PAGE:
Tyler van der Hoeven – Workshop interview


Workshop interview

Tyler’s agency Tiny Anvil

Treehouse story about Tyler

Treehouse profile of Tyler

Transcripty notes from the interview

Build sites just for the heck of it – kinda like a portfolio without clients.
(Marjan: Now, why didn’t I think of that before. I do have a habit of hording domain names. Time to put them to use.)

Has tons of clients who know that he doesn’t know how to do it, but will let him try.

Bid on stuff that you are not a 100% competent in. If you can figure it out, its doable.

Don’t pretend that you are 100% competent in your work (every single project is a different project and has aspects that make it unique) and don’t pitch yourself with competence but with professionality – “I am gonna do a good job at it.”

It is the courage to bid for something that you ar enot 100% competent in, and using Google etc. to figure it out.

If it’s doable, I can figure it out, so why not me?

Farmer’s market: everybody is selling the same tomatoes. So how do you get them to buy yours as opposed to anybody else’s? It’s not about your tomatoes being any better, but I am a better person, I can sell it to you, I am going to have a relationship with you and you’re going to love me, therefore you want my produce.

That’s the way I view any kind of transaction or business relationship, is as an actual relationship. This is a person. No matter how high up they are, how much money they’re offering, it’s a person, it’s a human being. And I’m a human being. And I can be nice and I can be polite, I’m gonna be professional, they’re gonna try and twist my arm, and I’m gonna be like “hey noo”. But it’s gonna be professional. I am understanding their problem and they are understanding I am gonna solve it. And if at any point that is sort of becoming muddy then I’m like “I’m sorry there’s more work out there for me to do.” You don’t ever beg for … “you have to buy my produce.” There are so many people out there looking for someone who is going to be a professional, go pursue that client.

Most of the conversions he gets hinge on the websites he did that are totally useless… It’s not client work, but personal stuff that he had a ton of fun with and that serve no other purpose – other than it gets him a lot of work.

Personal projects are good to let your mind express itself as opposed to being in this cage of client work. It can also get you a lot of work especially when you are pitching design work.

Still doesn’t know how to pitch back end work… Hey look I wrote all this pretty code…

They want their problem solved, so why don’t they write you back? It’s probably that they don’t like your work, or they don’t like your attitude. If you’re doing good work and you are professional and respectful… He’s never had trouble getting responses back.

Iterates on clients. Learned Javascript for one project, find more Javascript work.

Not afraid to lose clients. Raising rates or just saying “No I don’t do that anymore”.

Note: he does have a full time job now, but also did it without that safety net (see below).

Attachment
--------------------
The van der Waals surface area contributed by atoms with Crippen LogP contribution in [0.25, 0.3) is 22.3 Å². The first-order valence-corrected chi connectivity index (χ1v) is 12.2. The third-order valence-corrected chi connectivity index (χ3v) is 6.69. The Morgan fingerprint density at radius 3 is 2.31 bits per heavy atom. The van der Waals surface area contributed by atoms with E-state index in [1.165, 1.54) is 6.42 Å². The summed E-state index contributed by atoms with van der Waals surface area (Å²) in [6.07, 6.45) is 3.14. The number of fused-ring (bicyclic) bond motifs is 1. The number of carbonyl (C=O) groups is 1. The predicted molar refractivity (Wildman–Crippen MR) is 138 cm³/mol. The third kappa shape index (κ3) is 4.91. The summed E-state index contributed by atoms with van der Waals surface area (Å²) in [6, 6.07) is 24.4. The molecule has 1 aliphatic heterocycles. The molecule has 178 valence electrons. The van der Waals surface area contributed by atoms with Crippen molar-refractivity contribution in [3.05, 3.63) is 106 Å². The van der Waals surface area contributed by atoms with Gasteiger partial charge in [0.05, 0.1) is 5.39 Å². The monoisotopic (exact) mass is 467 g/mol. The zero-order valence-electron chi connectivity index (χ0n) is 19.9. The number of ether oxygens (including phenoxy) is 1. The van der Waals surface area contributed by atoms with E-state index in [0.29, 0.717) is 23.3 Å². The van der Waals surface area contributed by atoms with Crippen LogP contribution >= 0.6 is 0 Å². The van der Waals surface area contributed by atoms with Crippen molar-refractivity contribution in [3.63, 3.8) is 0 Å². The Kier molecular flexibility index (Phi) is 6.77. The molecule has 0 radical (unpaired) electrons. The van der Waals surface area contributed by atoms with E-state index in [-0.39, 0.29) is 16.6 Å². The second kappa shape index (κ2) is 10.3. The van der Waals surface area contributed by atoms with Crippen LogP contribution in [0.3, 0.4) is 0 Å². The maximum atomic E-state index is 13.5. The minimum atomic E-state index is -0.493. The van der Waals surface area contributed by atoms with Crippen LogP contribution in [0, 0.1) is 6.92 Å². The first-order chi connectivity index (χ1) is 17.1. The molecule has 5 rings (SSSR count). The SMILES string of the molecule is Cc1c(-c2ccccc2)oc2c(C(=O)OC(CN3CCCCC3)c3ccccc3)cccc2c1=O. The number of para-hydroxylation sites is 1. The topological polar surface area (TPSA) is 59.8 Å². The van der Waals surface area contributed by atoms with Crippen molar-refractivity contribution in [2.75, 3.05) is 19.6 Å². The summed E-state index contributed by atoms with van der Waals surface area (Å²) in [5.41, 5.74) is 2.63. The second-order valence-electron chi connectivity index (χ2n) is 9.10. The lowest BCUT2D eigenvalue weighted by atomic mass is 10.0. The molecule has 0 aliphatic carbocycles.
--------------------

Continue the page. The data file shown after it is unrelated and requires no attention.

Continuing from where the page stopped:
Has money and a problem and is willing to pay for that to be solved. Has to be in place: it is a transaction.

Wants clients with stuff that he can get behind and get excited about. Conveys that he really wants them to win / turn around / whatever in direct correlation to the work he is doing for them.

The problem they want to solve: more users, more profit, more … (never “i want a thingie”)

It almost becomes personal.

Showing the investment of “I’m thinking about your problem too” (“I don’t think this is a good business model, have you thought about doing it this way? It will succeed if we do it my way. I want to see it succeed.”)

He refused to do a “port” of an iPhone app for the Navy, did what he thought the Navy really wanted over the weekend, told the agency that actually landed the client send them this, if they are fine with it I’ll bill you for the time I put in, otherwise just go find someone else because I am not going to do a port. Turned into a 4 month 20k project. ONLY because he refused to do work he wasn’t gonna be proud of, that he couldn’t get behind.

==> If there is a better solution and you are able to prove it to them, absolutely refuse to do what is asked.

Money is not the issue really. The issue is a problem being solved.

Put your foot down and say I am only doing good work. People will respect that and come back for more.

It’s my job to pitch why my solutions is the absolute best way to solve their problem. People don’t realize that when they are getting bids on creative stuff that they are not getting different prices for the same product, but that they are actually getting different solutions for their problem (or maybe not a solution at all).

He does not get into “this is how I differentiate, here is what I do better” who cares. what he does: here’s what I bring to the table, here’s why it is better, here’s my experience. Take my product or leave it, it doesn’t matter, but you’re not trying to find the same thing and who is going to do the same thing for the cheapest. They are looking for a product and I think mine is best in that particular situation.